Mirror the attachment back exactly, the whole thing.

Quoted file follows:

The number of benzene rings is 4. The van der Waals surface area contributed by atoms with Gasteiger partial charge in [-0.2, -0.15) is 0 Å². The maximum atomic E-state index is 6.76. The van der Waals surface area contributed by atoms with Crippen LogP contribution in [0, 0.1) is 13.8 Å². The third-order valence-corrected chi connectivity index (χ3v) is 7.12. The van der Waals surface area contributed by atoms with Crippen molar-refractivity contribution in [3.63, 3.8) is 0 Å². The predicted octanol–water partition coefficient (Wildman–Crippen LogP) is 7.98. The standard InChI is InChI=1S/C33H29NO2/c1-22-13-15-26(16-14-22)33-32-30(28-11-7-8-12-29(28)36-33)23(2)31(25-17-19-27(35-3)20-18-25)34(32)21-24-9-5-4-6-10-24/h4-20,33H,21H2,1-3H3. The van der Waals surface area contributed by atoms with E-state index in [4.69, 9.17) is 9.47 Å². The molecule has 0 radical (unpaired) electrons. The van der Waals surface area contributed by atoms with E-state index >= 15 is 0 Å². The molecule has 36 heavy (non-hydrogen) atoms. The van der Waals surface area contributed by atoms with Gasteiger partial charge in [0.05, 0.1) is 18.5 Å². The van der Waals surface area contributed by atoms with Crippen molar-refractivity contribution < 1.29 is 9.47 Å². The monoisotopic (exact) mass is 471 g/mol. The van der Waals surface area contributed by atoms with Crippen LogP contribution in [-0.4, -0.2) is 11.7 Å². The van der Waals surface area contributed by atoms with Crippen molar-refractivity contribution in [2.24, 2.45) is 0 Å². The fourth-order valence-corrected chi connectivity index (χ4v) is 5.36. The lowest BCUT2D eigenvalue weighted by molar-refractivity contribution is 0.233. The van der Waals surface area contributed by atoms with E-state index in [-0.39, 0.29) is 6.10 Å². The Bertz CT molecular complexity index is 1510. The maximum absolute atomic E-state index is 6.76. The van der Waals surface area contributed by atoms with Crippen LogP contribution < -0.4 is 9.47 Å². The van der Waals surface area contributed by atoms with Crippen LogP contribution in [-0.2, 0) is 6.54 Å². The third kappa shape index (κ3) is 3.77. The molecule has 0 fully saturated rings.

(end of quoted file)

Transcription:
The number of benzene rings is 4. The van der Waals surface area contributed by atoms with Gasteiger partial charge in [-0.2, -0.15) is 0 Å². The maximum atomic E-state index is 6.76. The van der Waals surface area contributed by atoms with Crippen LogP contribution in [0, 0.1) is 13.8 Å². The third-order valence-corrected chi connectivity index (χ3v) is 7.12. The van der Waals surface area contributed by atoms with Crippen molar-refractivity contribution in [3.63, 3.8) is 0 Å². The predicted octanol–water partition coefficient (Wildman–Crippen LogP) is 7.98. The standard InChI is InChI=1S/C33H29NO2/c1-22-13-15-26(16-14-22)33-32-30(28-11-7-8-12-29(28)36-33)23(2)31(25-17-19-27(35-3)20-18-25)34(32)21-24-9-5-4-6-10-24/h4-20,33H,21H2,1-3H3. The van der Waals surface area contributed by atoms with E-state index in [4.69, 9.17) is 9.47 Å². The molecule has 0 radical (unpaired) electrons. The van der Waals surface area contributed by atoms with E-state index >= 15 is 0 Å². The molecule has 36 heavy (non-hydrogen) atoms. The van der Waals surface area contributed by atoms with Gasteiger partial charge in [0.05, 0.1) is 18.5 Å². The van der Waals surface area contributed by atoms with Crippen molar-refractivity contribution < 1.29 is 9.47 Å². The monoisotopic (exact) mass is 471 g/mol. The van der Waals surface area contributed by atoms with Crippen LogP contribution in [-0.4, -0.2) is 11.7 Å². The van der Waals surface area contributed by atoms with Crippen molar-refractivity contribution in [2.24, 2.45) is 0 Å². The fourth-order valence-corrected chi connectivity index (χ4v) is 5.36. The lowest BCUT2D eigenvalue weighted by molar-refractivity contribution is 0.233. The van der Waals surface area contributed by atoms with E-state index in [-0.39, 0.29) is 6.10 Å². The Bertz CT molecular complexity index is 1510. The maximum absolute atomic E-state index is 6.76. The van der Waals surface area contributed by atoms with Crippen LogP contribution < -0.4 is 9.47 Å². The van der Waals surface area contributed by atoms with Crippen LogP contribution in [-0.2, 0) is 6.54 Å². The third kappa shape index (κ3) is 3.77. The molecule has 0 fully saturated rings.